United States of America, Plaintiff-appellee, v. Gary Wayne Adams, Defendant-appellant, 134 F.3d 379 (9th Cir. 1998)

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U.S. Court of Appeals for the Ninth Circuit - 134 F.3d 379 (9th Cir. 1998)

Jan. 15, 1998. **

Before BROWNING, KLEINFELD, and THOMAS, Circuit Judges.


HAGAN, District Judge.

Gary Wayne Adams appeals his jury conviction and sentence for interstate travel to facilitate execution of a fraud, in violation of 18 U.S.C. § 2314. We have jurisdiction pursuant to 28 U.S.C. § 1291 and we affirm.

Adams contends that the district court erred by admitting evidence of Adam's role in an uncharged, fraudulent business deal. This contention lacks merit

At trial, the government admitted evidence of a separate uncharged fraudulent deal in which Adams participated. The trial judge ruled the evidence admissible under 404(b), and instructed the jury accordingly. See Fed.R.Evid. 404(b). Because the uncharged fraudulent deal was sufficiently proven through evidence elicited at trial, was similar in nature to the scheme for which Adams was charged, took place simultaneously to the other offense, and was relevant to show his method and intent, it was admissible under Rule 404(b). See United States v. Melvin, 91 F.3d 1218, 1222 (9th Cir. 1996) (articulating test for admitting evidence under Rule 404(b)). In addition, the district court balanced the probative value of the evidence against the prejudicial effect under Rule 403, and found the probative value not to be "Outweighed by any unfair prejudice ..." See Fed.R.Evid. 403; Melvin, 91 F.3d at 1223. This finding was not an abuse of discretion. Melvin, 91 F.3d at 1222.

Adams contends that his Fifth Amendment privilege against self-incrimination was violated because he was impermissibly cross-examined about unreported income to the Internal Revenue Service. This contention lacks merit.

Because Adams voluntarily took the stand to testify in his own behalf and failed to invoke his Fifth Amendment privileges, he waived this privilege with regard to all matters reasonably related to the case at hand. See United States v. Panza, 612 F.2d 432, 436-37 (9th Cir. 1980). The district court properly allowed the questioning because it was offered to impeach Adams's character for truthfulness. See Fed.R.Evid. 608(b); United States v. Dickens, 775 F.2d 1056, 1059 (9th Cir. 1985) (court has discretion to permit cross-examination into specific instances of conduct if probative of truthfulness or untruthfulness).

Adams contends that the district court miscalculated the amount of loss his actions caused by including consequential or incidental damages in the loss calculation. We disagree.

We review for clear error the district court's calculation of the amount of loss. See United States v. Clayton, 108 F.3d 1114, 1118 (9th Cir. 1997). Where the loss is difficult to ascertain or inadequate to measure the harm to the victim, the court may consider the reasonable replacement cost to the victim. See U.S.S.G. § 2B1.1 comment (n.2) (1988). The loss need not be determined with precision, and may be inferred from any reasonably reliable information available. See id. at (n.3). "Loss" within the meaning of the Guidelines does not encompass incidental and consequential damages. See United States v. Mende, 43 F.3d 1298, 1302-03 (9th Cir. 1995).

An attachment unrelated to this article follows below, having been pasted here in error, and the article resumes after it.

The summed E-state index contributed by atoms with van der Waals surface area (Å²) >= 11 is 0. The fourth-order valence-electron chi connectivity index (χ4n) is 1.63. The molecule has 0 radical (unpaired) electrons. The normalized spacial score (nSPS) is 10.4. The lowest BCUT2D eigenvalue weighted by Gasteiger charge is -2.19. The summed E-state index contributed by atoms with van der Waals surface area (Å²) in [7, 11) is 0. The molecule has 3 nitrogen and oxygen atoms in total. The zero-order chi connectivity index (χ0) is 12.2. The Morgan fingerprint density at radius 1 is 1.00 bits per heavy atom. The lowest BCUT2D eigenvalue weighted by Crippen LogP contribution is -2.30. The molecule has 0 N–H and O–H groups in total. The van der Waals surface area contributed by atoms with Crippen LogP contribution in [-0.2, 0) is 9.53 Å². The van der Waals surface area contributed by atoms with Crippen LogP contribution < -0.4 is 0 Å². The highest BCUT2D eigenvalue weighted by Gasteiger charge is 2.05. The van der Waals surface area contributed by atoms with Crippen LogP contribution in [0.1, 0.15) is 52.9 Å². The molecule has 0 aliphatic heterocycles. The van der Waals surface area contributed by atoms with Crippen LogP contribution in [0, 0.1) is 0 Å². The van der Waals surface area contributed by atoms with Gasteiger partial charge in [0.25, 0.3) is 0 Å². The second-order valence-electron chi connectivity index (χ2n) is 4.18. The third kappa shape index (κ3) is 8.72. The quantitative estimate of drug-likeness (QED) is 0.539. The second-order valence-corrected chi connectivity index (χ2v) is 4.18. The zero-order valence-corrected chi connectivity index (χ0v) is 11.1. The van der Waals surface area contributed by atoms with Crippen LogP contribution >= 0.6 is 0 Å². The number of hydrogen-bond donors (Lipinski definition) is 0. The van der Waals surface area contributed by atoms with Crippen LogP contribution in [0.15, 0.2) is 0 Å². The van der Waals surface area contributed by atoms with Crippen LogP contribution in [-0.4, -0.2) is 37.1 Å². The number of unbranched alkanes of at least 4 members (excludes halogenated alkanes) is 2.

Adams's base offense level was four. The district court adjusted the offense level upward by nine levels under section 2B1.1(b) (1) (J) on the basis of a loss calculated between $201,000 and $300,000. The district court's loss calculation was accurate, as it correctly accounted for the money taken from the victim, $181,908, as well as an additional $83,000 loss of a deposit due to the victim's reliance upon Adams's assurances of repayment. This loss was a direct result of Adam's fraudulent misrepresentations and not mere consequential or incidental damages. See Mende, 43 F.3d at 1303 (loans issued in reliance on guarantees of repayment were direct result of fraud and not mere incidental damages). The district court's finding that the forfeited deposit could be factored into the calculation in order to properly reflect the replacement cost to the victim as well as adequately redress the. harm done was not clear error. See Clayton, 108 F.3d at 1118.

Adams contends that the district court improperly increased his base offense level for obstructing justice.

Whether a defendant obstructed justice is a factual determination we review for clear error. See United States v. Barbosa, 906 F.2d 1366, 1369 (9th Cir. 1990) If a defendant attempts to obstruct the administration of justice, the offense level shall be increased by two levels. See U.S.S.G. § 3C1.1 (1988). Obstruction of justice is defined as testifying untruthfully concerning a material fact at any judicial proceeding. See U.S.S.G. § 3C1.1, Application Note 1(c) (1988); United States v. Dunnigan, 507 U.S. 87, 95 (1993); Barbosa, 906 F.2d at 1369.

Relying on the physical evidence presented at trial, the victim's testimony, and Adams's testimony, the district court found that Adams testified falsely as to a material fact--the origin of a counterfeit bill of sale that was shown to the victim in order to perpetuate the fraudulent scheme. As a result, Adams received a two-point upward enhancement to his base offense level. Given the evidence presented at trial that contradicted Adams's lack of knowledge that the bill of sale was forged, there was no clear error in the district court's specific finding that Adams perjured himself. See U.S.S.G. § 3C1.1 (1988); Dunnigan, 507 U.S. at 95; Barbosa, 906 F.2d at 1369.



The panel unanimously finds this case suitable for decision without oral argument. See Fed. R. App. P. 34(a); 9th Cir. R. 34-4


This disposition is not appropriate for publication and may not be cited to or by the courts of this circuit except as provided by 9th Cir. R. 36-3